with Chevelle, Filter
House of Blues, Orlando, FL • October 19, 2011
Bush may not be Nirvana or Pearl Jam, but they got a bad rap in the ’90s just because they came along a couple years after the grunge scene exploded. Unfairly judged for being late to the party, and so dubbed bandwagon-ers, Sixteen Stone never got the respect it deserved as a stellar debut record. Front man Gavin Rossdale’s good looks and good fortune (Hello, Mr. Gwen Stefani) didn’t help the often rigid rock scenesters accept him or his band, either.
After Bush split up in 2002, Rossdale tried again with the group Institute — which was, essentially, Bush with a different lineup. One album and an opening slot on U2’s tour was all that came of that project, so the pretty Brit with the famous wife tried it solo and put out a more pop-leaning rock album that, beyond spawning a minor hit, also fizzled out.
Now, after a nine-year hiatus, Bush is back — at least a new incarnation of it. Other than Rossdale, drummer Robin Goodridge is the only original member — Chris Traynor (who played in both of Gavin’s past projects) is on guitar and Corey Britz handles the bass. A new album (The Sea of Memories) and a new tour that sold out to an uncomfortable degree in Orlando close out 2011.
A $50+ price tag (VIP tickets went for nearly $300! ) was justified for many, with the bill’s inclusion of two more bands born during the Clinton years.
A strange and seemingly intoxicated (“Is everyone high, or is it just me?”) Richard Patrick led Filter through a set of mostly old hits that he performed mostly from within the security barricade. “Take a Picture,” the group’s biggest commercial hit, was a shoddy version of itself as Patrick struggled to stay on-key during the scream-filled chorus. Ironically it was not during this song, but during “Trip Like I Do” that he grabbed a camera from an audience member and recorded the show from his perspective — giving one fan a super unique souvenir! He instructed the girl to “put that on the Internets.”
After inviting fans up to the merch table to meet the band because “I’ll sign whatever you want… I know that it’s you guys that pay the bills,” Patrick crawled into the audience to crowd surf around the room during “The Best Things.” Closing out the set, giving the people what they really wanted, was the crowd-unifying “Hey Man Nice Shot.”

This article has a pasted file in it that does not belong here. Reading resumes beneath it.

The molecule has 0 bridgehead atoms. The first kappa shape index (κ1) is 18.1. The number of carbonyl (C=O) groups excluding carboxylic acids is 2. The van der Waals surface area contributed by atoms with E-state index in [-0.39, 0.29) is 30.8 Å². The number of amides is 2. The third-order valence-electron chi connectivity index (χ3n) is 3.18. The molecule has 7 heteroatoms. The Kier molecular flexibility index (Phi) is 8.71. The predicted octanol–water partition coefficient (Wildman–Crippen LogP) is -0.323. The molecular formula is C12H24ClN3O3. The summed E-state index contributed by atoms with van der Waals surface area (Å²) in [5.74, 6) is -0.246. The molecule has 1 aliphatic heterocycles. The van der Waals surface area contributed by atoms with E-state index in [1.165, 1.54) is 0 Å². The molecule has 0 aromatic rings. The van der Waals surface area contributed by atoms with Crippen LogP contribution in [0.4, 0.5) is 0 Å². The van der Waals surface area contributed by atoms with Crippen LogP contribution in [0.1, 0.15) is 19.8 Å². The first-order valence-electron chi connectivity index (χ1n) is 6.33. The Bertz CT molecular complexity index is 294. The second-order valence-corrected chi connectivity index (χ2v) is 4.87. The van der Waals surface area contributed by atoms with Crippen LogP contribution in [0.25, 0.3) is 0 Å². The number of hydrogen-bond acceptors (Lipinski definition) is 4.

An inexplicably large fanbase earned Chevelle a painful 45 minutes onstage. Well, maybe “painful” is too harsh, because the quiet-loud-quiet formula they beat into the ground wasn’t so much killing me as it was boring me to death. The trio mowed through music that wanted to mimic Tool, but came off more like any third rate alt/metal band that should have faded into obscurity after an album or two. Singer/guitarist Pete Loeffler’s Maynard Keenan-esque vocals were the only saving grace for this otherwise unimpressive band.
“Much like suffocating/ much like suffocating,” Loeffler whined during “Send the Pain Below,” and I felt like I was.
I really wanted to enjoy Bush. I never got to see them when I was a teenager drunk on the beautiful angst of their first album, and though I’ve seen Gavin Rossdale do some of the big Bush hits in his other ventures, it wasn’t technically Bush. The crowd, though, did not make enjoying this concert easy. Crammed and sweaty, bumping up against burly former frat boys and their paint-faced lady hanger-ons, finding a comfortable spot to stand and listen without some drunken dialogue being screamed nearby was a task I never did complete. Sadly, these outside factors tainted the otherwise mint performance happening onstage.
Rossdale’s warmly aggressive vocals are still the heart and soul of Bush’s sound. Whether they’re dishing out “Machinehead” (the hot choice for an opening song), flirting with electronic dance beats on “The Chemicals Between Us,” or slowing it down and bringing out a cello as on the brand new “Glycerine” sequel, “All Night Doctors,” the charismatic front man holds the room in the cradle of his voice.
He also teases the hearts in the room with his uninhibited dancing, most particularly during an encore cover of The Beatles’ sexiest song, “Come Together,” during which he thrust his hips at the adoring ladies in the crowd and set the hearts swooning.
And it wouldn’t be a rock show without a little homoerotic singer/lead guitarist ambiguity, now would it? Rossdale and bearded brother Chris Traynor rubbed their guitars up to one another once or twice and, predictably, everyone watching found it oddly titillating. The singer/guitarist dynamic, once again, surpasses sexuality and creates itself as the rock ‘n’ roll music personified.
The new songs off of the just released The Sea of Memories may not have had the decades of play time to give them heavy roots, but they did sound amazingly strong considering that the band hasn’t put out a record in 10 years. “All My Life” has a soaring guitar line, “The Heart of the Matter” has a bass line almost too simliar to “Comedown,” and “The Afterlife” begins like a Raconteurs tune before quickly turning into yet another delicious Bush melody that we’re all sure to be humming for years to come. They may not have recreated the wheel with these numbers, but it’s still all quite good.
Tying up the night with the strings that started it all, the final three songs (other than the Beatles sidetrack) were “Little Things,” “Glycerine,” and “Comedown” — much to my, and the now deliriously excited crowd’s, delight. Despite all of the shit they were dealt when they first hit the airwaves back in 1995 with “Everything Zen” (which they also played), their songs have certainly proven to be timeless. Take that, naysayers!